Workable Sisterhood: The Political Journey of Stigmatized Women with HIV/AIDS

By Michele Tracy Berger | Go to book overview

CHAPTER FOUR
Narratives of Injustice: Discovery of
the HIV/AIDS Virus

The way I was told about my HIV status was almost as traumatizing as the
disease itself
.

—Cherise, thirty-two

Dignity is the key word in dealing with AIDS. The women who are active in
women and HIV/AIDS issues in Detroit had our dignity stripped away through
the very process of finding out we were HIV-positive. We began fighting for our
dignity the day we found out we were HIV-positive
.

—Cynthia, forty

I never thought that I’d get treated the way that I did by medical providers. But,
they really didn’t see me that day—as a white woman, what they saw was a dirty
crack user, a nobody. Being a white woman only protects you so much
.

—Shenna, twenty-five

In chapter one, I have argued that the women’s experiences surrounding the context of discovery of the HIV/AIDS virus significantly influenced their future political activity. Their comprehension of those events was a precipitating catalyst to self-recovery, self-empowerment, and later political participation. Delineating their perception of the situation in which they now found themselves after learning they were HIV-positive and the consequences of that discovery, is the focus of this chapter.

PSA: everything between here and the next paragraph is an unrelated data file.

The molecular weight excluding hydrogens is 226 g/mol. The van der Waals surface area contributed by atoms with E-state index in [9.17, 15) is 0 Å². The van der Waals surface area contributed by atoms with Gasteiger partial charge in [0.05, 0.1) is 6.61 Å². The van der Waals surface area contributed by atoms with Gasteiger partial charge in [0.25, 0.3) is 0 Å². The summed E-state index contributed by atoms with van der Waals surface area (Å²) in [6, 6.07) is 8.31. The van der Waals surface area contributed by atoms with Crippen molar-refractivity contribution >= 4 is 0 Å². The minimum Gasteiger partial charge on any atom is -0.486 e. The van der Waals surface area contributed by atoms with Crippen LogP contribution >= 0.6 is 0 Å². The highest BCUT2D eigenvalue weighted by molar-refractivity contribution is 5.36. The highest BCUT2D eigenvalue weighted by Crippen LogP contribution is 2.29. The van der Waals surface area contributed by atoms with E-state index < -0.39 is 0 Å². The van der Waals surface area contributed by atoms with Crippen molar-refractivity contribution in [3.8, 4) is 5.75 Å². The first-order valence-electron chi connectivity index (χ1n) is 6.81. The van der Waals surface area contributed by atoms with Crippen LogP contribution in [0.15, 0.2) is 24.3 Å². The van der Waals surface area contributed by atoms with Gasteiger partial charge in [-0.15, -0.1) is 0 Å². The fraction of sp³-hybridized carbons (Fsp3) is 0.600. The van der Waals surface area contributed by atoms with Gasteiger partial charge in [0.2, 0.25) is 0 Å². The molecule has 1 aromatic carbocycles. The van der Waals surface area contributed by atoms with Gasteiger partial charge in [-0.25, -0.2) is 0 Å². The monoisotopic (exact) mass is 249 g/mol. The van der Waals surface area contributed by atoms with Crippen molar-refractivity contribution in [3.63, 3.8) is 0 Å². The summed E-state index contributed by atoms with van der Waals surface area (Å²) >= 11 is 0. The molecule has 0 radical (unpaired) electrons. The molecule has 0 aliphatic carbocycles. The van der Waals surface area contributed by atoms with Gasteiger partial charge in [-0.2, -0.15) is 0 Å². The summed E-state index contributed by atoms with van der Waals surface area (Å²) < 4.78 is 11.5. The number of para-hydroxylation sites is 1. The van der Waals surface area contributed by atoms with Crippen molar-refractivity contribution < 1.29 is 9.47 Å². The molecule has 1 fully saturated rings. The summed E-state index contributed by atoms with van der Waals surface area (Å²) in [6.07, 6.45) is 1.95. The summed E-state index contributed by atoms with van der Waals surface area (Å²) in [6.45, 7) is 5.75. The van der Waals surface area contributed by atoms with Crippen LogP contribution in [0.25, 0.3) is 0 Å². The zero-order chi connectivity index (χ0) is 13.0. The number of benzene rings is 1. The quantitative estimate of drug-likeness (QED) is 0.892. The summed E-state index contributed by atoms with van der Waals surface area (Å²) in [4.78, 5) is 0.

Moreover, this chapter explores the resulting narratives of injustice arising from the manner in which they were informed they had contracted this serious illness. These narratives of injustice stemmed from what respondents perceived as negligent treatment. These are not just accounts of inconvenience, but rather the ways in which the women were ignored, underserved, and neglected. Their treatment and context of discovery reveal the social dynamics of intersectional stigma discussed toward the end of the chapter.

This neglectful treatment ranged from receiving no or very little useful information regarding the HIV/AIDS virus to actual bias and discrimination based on their drug-using status and prior history of sex work. Because of their social location, they were advised of the HIV/AIDS virus in significantly different ways from many others with the disease. Overall, as they described how they learned they were HIV-positive, respondents would

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